It's a great time to be a fan of dual-joystick, Robotron-style action games. The release of the Xbox 360, with built-in support for downloadable games via Xbox Live Arcade, has opened up a world of opportunity for all sorts of games that might not fly in a $50 retail package but are great pickups for $5 or $10. And it just so happens that there are already three games on the service that deliver that Robotron-style action. The latest, Smash TV, is a sort of spiritual successor to Robotron: 2084, which Midway originally released in arcades back in 1990. Smash TV took the "left stick moves, right stick shoots" concept to the far-flung future of 1999, where game shows have become violent competitions where the winner gets fabulous prizes...and the loser dies. So, yeah, it's Robotron meets The Running Man, and with its Xbox Live support for cooperative play and scoreboards, it has probably never been better.
Smash TV is broken up into three levels, each of which is broken up into multiple rooms. Each room has a door on each wall, and enemies come spewing through these doors shortly after you enter each room. The basic enemy just runs at you with what appears to be a baseball bat, but you'll also encounter small tanks, wall-mounted turrets, crazy snake-men, and Mr. Shrapnel, a pudgy little guy who walks around the edges of the level, stopping eventually so that he can explode and send bits of debris flying in all directions. While no one regular enemy is too tough to beat, each level sends what feels like hundreds if not thousands of enemies at you, often at the same time, from all directions. This makes your ability to get out of the way pretty important, but being able to maintain a clear path to move around in is a pretty key skill as well. At the end of each level, you'll face a boss. The first level puts you up against Mutoid Man, a multistaged tough guy with tank treads for legs, who rolls around, firing eye lasers and various other weaponry at you. The enemy design is inventive and still pretty cool after all these years.
The game was originally designed to suck the quarters right out of your pocket. With its tough boss fights and ridiculous swarms of enemies, dying in Smash TV is easy to do. You're given infinite continues when playing alone, but when playing as a duo (which works just as well on one system as it does over Xbox Live), one player has to remain alive at all times--if both of you happen to run out of lives at the same time, you're done. Given those constraints, Smash TV isn't a punishingly difficult game, on its own. But when you work in the game's scoreboards and achievements, it becomes practically impossible. That's because the scoreboard divides your game score by the number of times you continued. Sure, you can just die your way through the entire game, but you'll never get a decent position on the scoreboard that way. Also, the game's Xbox 360 achievements include finishing the entire game without continuing, a feat that requires a ludicrous amount of focus and probably no small amount of luck. If you're already a Smash TV fan, the scoreboards and achievements should provide enough challenge to get you hooked all over again.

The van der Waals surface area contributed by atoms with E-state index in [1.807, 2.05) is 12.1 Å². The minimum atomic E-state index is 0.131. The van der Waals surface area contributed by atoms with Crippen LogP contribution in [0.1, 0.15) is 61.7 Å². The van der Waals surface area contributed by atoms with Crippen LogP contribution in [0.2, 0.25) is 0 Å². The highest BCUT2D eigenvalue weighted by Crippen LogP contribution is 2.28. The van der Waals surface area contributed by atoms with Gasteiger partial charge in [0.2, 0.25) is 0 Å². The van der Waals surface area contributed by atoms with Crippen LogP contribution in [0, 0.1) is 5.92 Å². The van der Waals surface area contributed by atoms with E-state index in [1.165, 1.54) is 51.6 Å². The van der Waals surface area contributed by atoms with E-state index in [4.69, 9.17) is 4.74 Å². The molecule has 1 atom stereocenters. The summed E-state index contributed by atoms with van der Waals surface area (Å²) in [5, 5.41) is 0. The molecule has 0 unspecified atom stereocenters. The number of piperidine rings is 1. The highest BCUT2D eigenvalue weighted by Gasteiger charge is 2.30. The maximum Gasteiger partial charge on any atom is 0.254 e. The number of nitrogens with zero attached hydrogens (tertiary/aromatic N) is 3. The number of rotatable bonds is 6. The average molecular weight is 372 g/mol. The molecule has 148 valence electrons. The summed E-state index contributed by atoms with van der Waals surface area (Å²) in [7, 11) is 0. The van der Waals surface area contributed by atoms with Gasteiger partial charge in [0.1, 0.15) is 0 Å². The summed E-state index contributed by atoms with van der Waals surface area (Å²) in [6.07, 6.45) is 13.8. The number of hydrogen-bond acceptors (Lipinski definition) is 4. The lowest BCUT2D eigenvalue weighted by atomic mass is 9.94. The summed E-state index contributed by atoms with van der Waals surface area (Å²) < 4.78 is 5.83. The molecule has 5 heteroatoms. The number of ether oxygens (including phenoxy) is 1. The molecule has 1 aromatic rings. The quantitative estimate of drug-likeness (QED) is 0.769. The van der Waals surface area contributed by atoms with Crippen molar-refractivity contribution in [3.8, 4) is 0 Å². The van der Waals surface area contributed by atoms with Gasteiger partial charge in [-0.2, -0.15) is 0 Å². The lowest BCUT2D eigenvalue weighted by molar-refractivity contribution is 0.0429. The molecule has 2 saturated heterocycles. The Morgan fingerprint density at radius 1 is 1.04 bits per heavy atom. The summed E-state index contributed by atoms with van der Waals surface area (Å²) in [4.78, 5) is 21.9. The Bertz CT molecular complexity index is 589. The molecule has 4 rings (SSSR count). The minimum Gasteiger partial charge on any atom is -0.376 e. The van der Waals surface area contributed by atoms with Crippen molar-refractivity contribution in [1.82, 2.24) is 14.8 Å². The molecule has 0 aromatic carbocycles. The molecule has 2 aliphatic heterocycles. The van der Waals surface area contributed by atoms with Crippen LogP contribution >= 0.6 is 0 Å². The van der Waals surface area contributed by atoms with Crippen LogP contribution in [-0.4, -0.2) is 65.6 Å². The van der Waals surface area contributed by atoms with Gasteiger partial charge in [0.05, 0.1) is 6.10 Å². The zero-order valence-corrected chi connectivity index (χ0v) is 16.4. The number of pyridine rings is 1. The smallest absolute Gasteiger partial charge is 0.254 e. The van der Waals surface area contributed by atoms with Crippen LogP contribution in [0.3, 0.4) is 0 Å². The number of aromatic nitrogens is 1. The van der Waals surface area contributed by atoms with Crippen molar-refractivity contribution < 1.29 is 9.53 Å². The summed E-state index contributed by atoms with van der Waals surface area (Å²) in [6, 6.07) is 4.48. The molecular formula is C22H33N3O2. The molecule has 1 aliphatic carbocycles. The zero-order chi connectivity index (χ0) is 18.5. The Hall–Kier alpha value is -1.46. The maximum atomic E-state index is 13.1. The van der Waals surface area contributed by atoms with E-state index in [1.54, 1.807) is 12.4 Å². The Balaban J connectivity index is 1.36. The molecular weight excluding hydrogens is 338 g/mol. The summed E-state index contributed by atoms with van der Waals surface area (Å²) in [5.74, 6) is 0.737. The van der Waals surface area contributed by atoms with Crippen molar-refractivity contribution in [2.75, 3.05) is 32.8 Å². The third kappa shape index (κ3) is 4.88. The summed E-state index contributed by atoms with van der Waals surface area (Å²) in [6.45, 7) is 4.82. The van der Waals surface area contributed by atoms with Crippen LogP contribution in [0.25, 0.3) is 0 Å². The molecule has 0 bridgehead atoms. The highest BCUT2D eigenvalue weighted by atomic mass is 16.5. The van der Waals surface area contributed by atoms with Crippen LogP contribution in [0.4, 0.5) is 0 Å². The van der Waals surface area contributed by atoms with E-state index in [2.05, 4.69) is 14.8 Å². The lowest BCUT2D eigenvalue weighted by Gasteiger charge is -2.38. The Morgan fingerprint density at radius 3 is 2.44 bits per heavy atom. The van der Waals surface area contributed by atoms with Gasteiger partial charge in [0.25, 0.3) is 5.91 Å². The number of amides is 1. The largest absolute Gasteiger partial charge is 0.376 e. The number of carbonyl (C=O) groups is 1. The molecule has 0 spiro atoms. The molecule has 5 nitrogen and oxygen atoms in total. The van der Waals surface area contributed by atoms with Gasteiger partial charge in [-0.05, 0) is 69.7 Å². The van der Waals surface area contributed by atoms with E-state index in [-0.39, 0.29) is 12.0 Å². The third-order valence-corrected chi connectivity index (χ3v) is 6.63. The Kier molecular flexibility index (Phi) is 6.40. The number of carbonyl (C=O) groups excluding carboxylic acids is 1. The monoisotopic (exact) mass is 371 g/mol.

Smash TV's graphics and sound match those of the 1990 arcade original rather well. This means that the game's speech will sound a little muffled by today's standards and that the graphics are stylish but nondescript. But both aspects of the game retain their original charm, and that goes a long way, especially when it comes to the game-show host character, who pops up every few levels to lay a terrific catchphrase on you, like "I'd buy that for a dollar" or "Big money, big prizes... I love it!"
Unlike the other Midway arcade classics that have been released on Xbox Live Arcade, Smash TV doesn't contain any updated graphics mode, leaving you with only the arcade-accurate look. That accuracy is great, but it might have been cool to see how the game would look if it were lightly redrawn and touched up. The control is just as solid as it was in the arcades, provided you use the digital controls. You can use the analog sticks to play, if you like, but since this game originally used two eight-way joysticks, the D pad and the four face buttons give you better, more definite control of the action.
Smash TV is one of the greatest games of all time, and it's amazing to see it enhanced after all these years. The scoreboard, online cooperative play, and achievement targets breathe new life into this old classic, making it a more-than-fitting tribute to the arcade original. Plus, the five bucks you would spend on buying the game is probably less than what you would spend to finish it at an arcade.